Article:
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Transport in Vancouver

Having recently returned from holiday (or should I say vacation!)  in Vancouver, Canada, a number of transport-related concepts from across the pond piqued my interest, not just the fact that they drive on the ‘wrong’ side of the road!

The first thing that becomes overtly evident is that Canada is a very green country – and that’s not just the trees! For example, car idling is illegal, improving air quality. Pedestrians and cyclists have more right of way than back in the UK, and the majority of buses are electric, promoting sustainable transport choices. 

The city also benefits from EVO, a car share service akin to the electric scooter hires popping up left, right and centre in UK cities. With EVO, members can hop into any EVO car across the city (either hybrid or fully electric) and drive them for around $0.45 per minute, minus tax. Insurance, petrol (…gas!) and even parking are included for free. In fact, EVO-only parking spaces are spread across the city and with bike/ski racks included on every car, they are a very enticing option for sustainable travel. 

Designated cycle lanes (above) are located on virtually every road, with advance cycle stop lines at each set of traffic lights, of which there are many. The road structure (designed in very linear blocks) lends itself to signalised intersections, rather than roundabouts such as in the UK – which themselves tend not be very cycle friendly. I did, however, see one small roundabout, at which I observed many local motorists without a clue who to give way to! Red ‘stop’ signs are also used instead of road markings to indicate where to give way at a junction (below).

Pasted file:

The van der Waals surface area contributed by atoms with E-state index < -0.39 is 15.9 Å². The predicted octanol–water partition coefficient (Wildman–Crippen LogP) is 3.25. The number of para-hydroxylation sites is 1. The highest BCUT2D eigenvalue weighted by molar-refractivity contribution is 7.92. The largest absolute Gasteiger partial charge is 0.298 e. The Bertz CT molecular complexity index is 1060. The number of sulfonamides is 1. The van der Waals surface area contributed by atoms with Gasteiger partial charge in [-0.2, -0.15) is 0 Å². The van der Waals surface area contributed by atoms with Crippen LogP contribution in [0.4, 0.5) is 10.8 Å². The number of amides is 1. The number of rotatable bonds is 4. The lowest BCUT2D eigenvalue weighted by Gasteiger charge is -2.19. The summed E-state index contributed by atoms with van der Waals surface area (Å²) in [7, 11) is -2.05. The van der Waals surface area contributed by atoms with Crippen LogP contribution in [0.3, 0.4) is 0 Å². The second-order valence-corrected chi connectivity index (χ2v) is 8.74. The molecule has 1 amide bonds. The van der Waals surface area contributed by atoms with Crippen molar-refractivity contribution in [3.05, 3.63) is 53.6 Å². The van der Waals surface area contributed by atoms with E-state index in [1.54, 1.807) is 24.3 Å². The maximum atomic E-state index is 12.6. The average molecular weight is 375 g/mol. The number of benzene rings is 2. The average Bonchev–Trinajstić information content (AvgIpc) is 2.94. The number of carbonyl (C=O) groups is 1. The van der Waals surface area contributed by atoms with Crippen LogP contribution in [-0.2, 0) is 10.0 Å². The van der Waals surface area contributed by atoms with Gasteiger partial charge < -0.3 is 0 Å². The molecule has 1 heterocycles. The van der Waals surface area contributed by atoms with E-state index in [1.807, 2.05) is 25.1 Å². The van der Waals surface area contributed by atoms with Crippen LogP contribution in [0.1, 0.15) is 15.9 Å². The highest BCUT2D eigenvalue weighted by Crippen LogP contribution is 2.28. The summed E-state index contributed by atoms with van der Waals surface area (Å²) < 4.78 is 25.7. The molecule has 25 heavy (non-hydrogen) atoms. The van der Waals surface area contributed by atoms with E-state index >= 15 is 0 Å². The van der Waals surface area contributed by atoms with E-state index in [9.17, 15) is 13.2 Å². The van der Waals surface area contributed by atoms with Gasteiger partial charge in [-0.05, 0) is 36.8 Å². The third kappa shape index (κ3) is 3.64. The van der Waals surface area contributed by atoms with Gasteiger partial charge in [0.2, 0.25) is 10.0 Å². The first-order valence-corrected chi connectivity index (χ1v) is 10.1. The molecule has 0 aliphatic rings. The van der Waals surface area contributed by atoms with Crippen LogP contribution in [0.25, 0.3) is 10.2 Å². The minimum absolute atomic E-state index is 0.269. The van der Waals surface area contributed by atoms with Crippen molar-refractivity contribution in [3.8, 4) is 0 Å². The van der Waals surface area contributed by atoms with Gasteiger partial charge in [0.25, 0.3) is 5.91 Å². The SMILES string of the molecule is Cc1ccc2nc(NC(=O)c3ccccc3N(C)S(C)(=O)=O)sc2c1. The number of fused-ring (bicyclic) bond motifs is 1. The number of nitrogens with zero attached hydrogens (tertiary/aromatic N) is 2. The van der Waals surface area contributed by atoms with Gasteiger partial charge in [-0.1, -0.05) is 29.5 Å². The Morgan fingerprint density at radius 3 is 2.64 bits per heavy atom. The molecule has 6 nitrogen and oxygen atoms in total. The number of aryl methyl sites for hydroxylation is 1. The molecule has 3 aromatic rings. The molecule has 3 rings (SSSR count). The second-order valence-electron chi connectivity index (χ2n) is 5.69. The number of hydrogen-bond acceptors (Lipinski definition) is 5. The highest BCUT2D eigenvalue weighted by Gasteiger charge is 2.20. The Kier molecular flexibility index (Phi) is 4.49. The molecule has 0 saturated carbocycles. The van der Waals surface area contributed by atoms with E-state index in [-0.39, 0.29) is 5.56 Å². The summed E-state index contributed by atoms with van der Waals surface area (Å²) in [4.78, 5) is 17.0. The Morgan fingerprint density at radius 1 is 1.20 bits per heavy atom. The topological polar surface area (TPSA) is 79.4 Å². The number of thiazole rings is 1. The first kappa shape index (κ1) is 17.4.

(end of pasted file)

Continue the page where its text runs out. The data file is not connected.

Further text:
A car parked on the side of a road

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The use of more traffic lights than you could ever dream of does also mean that a couple of other concepts can be introduced to improve the flow of traffic. On busy roads, left turns are prohibited during busy hours to ensure that traffic does not build up waiting for gaps in the oncoming traffic. All vehicles can also turn right on red lights – given that no pedestrians are crossing, or vehicles are approaching from the left – reducing queue lengths (or ‘line-ups’, apparently). On-street parking is also available or prohibited, depending on the time of the day and on how busy the road is, either freeing up the highway for traffic, or space for parked vehicles. 

Are there any interesting transport concepts you’ve come across on your travels that seem alien to the UK? Let us know @DynamicTP on Twitter!

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